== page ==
Denel board resignations

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Five board members named by Public Enterprises Minister Lynne Brown in July 2015 as “a rotation” have resigned, leaving five nominated members and three top Denel executives to run the state-owned defence and technology conglomerate.

Soon after the new board, headed by Dan Mantsha, was named, one of its first decisions in September 2015 was to suspend the then chief executive Riaz Saloojee along with chief financial officer, Fikile Mhlonto, and company secretary Elizabeth Africa.

Speaking during the recent release of Denel’s financial results for the 2016/17 year, acting chief executive Zwelakhe Ntshepe announced the resignation of the five.

They are Tau Mahumapelo, Nonyameko Mandindi, Nkopane Motseki, Refiloe Mokwena and Thamsanqa Msomi.

This leaves the board comprising Mantsha as chair, retired lieutenant general Themba Nkabinde, Khumbudzo Ntshaveni, Pinkie Mahlangu, Mpho Kgomongoe and acting chief executive Ntshepe as members along with recently permanently appointed chief financial officer Odwa Mhlwana and company secretary Vuyo Xaxa.

Questions posed to Colin Cruywagen, spokesman for Public Enterprises Minister Lynne Brown, about the resignations and possible new appointments had not been answered at the time of publication.

It is not clear why the five board members resigned but it may be to do with the disastrous Denel Asia joint venture with the Gupta-linked VR Laser Asia. According to BizNews, leaked e-mails show that Msomi was the alleged middleman between finance minister Malusi Gigaba and Gupta family associates seeking visa favours for their associates from Home Affairs, for instance.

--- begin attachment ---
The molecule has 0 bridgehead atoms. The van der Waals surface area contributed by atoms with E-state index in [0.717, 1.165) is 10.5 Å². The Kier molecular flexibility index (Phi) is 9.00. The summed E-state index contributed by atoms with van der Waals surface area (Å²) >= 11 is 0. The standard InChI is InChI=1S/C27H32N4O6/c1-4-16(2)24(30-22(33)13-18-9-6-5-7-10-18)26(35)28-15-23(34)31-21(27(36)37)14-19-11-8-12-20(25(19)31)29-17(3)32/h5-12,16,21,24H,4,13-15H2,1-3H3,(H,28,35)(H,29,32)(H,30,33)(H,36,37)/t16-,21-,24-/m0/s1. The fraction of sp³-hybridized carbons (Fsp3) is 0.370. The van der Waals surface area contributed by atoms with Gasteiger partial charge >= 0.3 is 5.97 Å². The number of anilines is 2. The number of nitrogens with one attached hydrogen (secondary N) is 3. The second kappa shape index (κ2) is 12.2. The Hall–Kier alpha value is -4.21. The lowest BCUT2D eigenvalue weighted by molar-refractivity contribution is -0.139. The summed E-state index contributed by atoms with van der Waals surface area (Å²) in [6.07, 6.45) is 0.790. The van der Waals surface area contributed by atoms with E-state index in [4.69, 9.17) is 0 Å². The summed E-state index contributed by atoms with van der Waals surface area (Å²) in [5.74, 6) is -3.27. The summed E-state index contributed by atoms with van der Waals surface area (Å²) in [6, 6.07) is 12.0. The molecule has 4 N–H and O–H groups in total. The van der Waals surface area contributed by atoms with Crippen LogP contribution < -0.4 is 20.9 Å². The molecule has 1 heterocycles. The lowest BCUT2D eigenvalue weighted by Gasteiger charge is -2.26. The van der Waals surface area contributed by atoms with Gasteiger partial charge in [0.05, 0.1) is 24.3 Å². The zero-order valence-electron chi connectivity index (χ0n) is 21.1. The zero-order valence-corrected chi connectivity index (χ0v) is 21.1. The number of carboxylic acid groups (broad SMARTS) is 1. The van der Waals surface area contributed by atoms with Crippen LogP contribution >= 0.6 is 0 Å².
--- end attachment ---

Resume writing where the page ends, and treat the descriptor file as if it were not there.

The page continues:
In response to a Parliamentary question, Minister of Defence and Military Veterans Nosiviwe Mapisa-Nqakula said Armscor had not supplied any “rescue funding” to Denel “other than what is allowed within its normal business practices”.



Mapisa-Nqakula also told Democratic Alliance MP, Kobus Marais: “Armscor followed its normal contracting process whereby contracts are placed on Denel for delivery of specific products or services. To this extent Denel, similar to any other contractor, requested advance payments on some contracts placed for paying long lead items, etc. This awarding of such an advance payment is in the sole discretion of Armscor and is subject to an associated benefit which may include reduction in the price offered as well a guarantee equal to the amount of the advance payment acceptable to Armscor. An acceptable benefit is measured against the norm of Bank Acceptance (BA) rate plus 1%.
“In terms of Armscor’s current financial policy, Armscor only accepts corporate guarantees, with certain parameters, of advance payments from State Owned Entities (SOEs) as it also reduces the cost for the State. Any advance payment exceeding the set corporate limit is then covered through an acceptable bank or insurance guarantee. Advance payments are then recovered pro-rata from future milestone payments.
“During this period, Armscor reviewed Denel’s corporate limit based on Denel’s financial position. The corporate guarantee limit was increased during the period; this assisted Denel to reduce bank or other guarantees to enable them to use their facilities for other business purposes. ”